As small and midsize businesses grow and change, they will invariably encounter periods when leadership also needs to grow and flex in order to take their organization to the next level. This is a chicken-and-egg scenario: the organization needs more experienced talent to get to the next level, but they can’t attract or afford that talent until they’re at that level.
Enter fractional executives. Part-time leadership embedded in your business on an indefinite contract basis.
Fractional leadership allows smaller companies to access experienced “been there done that” executive talent who may otherwise be out of reach if those companies were to engage them full time.
A small company that’s ready to step up their game in a specific area of their business–human resources, marketing, sales, operations, finance, or technology–can utilize a fractional executive in order to fill that gap. All without the major expense of a full-time leader.
Accomplished executives are often more attracted to getting involved with these smaller organizations on a fractional basis because:
The circumstances are exciting: the company is heading into change or challenge
They are free to engage with interesting situations at other companies
Two jobs for the price of one
An interim is an internal employee who is basically tasked with doing two jobs at once. Many companies request that a peer of the vacant position or a direct report within the vacancy’s department take over the responsibilities of that position in addition to their own. While this can be a tremendous opportunity for that individual to showcase their leadership abilities by flexing into a new role–and, in some cases, being promoted into the role–more often, this double duty has damaging effects on the engagement of that individual as well as the organization.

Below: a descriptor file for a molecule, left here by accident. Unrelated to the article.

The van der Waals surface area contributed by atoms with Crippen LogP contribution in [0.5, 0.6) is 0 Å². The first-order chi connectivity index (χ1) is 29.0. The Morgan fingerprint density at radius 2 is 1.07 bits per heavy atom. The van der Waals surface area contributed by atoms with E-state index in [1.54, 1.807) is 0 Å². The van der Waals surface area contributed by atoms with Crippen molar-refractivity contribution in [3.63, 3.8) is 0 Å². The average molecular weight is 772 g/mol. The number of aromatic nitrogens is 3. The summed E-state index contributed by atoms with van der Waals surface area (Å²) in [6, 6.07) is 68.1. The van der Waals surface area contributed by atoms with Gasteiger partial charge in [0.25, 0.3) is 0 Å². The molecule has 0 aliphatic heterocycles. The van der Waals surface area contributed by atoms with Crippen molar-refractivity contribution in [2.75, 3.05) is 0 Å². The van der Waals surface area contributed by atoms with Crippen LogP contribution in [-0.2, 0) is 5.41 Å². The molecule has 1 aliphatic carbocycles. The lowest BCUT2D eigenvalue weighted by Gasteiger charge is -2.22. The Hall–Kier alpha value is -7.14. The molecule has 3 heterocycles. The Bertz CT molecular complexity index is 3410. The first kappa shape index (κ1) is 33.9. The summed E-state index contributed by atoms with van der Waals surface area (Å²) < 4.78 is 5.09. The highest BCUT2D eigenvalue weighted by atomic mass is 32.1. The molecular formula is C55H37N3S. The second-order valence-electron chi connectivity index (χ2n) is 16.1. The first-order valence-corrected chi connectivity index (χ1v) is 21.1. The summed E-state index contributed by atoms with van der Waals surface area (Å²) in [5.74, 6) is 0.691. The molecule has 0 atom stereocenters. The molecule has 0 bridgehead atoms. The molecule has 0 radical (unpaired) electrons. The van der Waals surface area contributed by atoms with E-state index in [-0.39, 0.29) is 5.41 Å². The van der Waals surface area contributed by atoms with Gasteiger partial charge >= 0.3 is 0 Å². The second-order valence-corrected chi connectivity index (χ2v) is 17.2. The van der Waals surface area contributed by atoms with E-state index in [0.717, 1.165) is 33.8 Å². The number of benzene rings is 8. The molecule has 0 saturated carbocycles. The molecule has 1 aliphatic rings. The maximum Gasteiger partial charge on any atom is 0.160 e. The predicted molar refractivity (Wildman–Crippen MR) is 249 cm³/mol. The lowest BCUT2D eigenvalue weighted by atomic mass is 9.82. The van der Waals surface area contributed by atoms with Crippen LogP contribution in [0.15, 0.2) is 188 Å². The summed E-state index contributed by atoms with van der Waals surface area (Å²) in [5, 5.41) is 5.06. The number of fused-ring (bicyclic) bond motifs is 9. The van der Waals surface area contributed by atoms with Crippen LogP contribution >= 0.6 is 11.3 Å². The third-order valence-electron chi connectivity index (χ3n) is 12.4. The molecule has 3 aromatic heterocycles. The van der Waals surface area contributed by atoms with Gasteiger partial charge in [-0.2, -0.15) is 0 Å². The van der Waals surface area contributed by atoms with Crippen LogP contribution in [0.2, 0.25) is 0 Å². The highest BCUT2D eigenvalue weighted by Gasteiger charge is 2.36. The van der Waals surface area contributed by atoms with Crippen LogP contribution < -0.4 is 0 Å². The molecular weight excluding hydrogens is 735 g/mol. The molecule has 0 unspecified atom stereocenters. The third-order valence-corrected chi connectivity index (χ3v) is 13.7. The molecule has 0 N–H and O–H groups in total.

When there’s no clear succession plan in place for senior leadership positions, an organization is bound to be left with a vacant seat when a leader leaves.
And, the higher up the corporate ladder you go, the longer the search to identify the right candidate for a permanent leadership position. The more specialized the talent profile of that leader, the more difficult it becomes to fill that role.
The result? Protracted periods where key leadership roles are empty.
Take, for example, the Human Resources VP who takes over as Interim Chief HR Officer upon the departure of his boss during a particularly tumultuous time for the organization.The interim is thrown into the C-Suite as a peer of his superiors–an extremely difficult arrangement for anyone. The search for a new CHRO drags on for the better part of a year. Meanwhile, the organizational challenges that had begun under his predecessor continue to mount. Soon these ongoing challenges begin to paint this interim executive’s leadership. Perception becomes reality, and the company has unwittingly turned the diligent interim leader who has stepped up to assist into a scapegoat for their problems.
This entire morass can be avoided. Bringing in outside interim leadership to help the company navigate through this period of transition does more than simply avoid outcomes like the above, it reduces the strain on your other leaders and the department’s developing talent. It allows your senior leadership team access to a peer on their level. And, most important, it provides a much more objective view into the operations of the department with the vacancy and the challenges facing the organization as a whole.
The extra capacity of fractional or interim leadership during urgent circumstances or transitional periods can be invaluable. Engaging executive talent on fractional or interim bases can break through these challenges, avoid damage to your organization during periods of change, and take your business to the next level.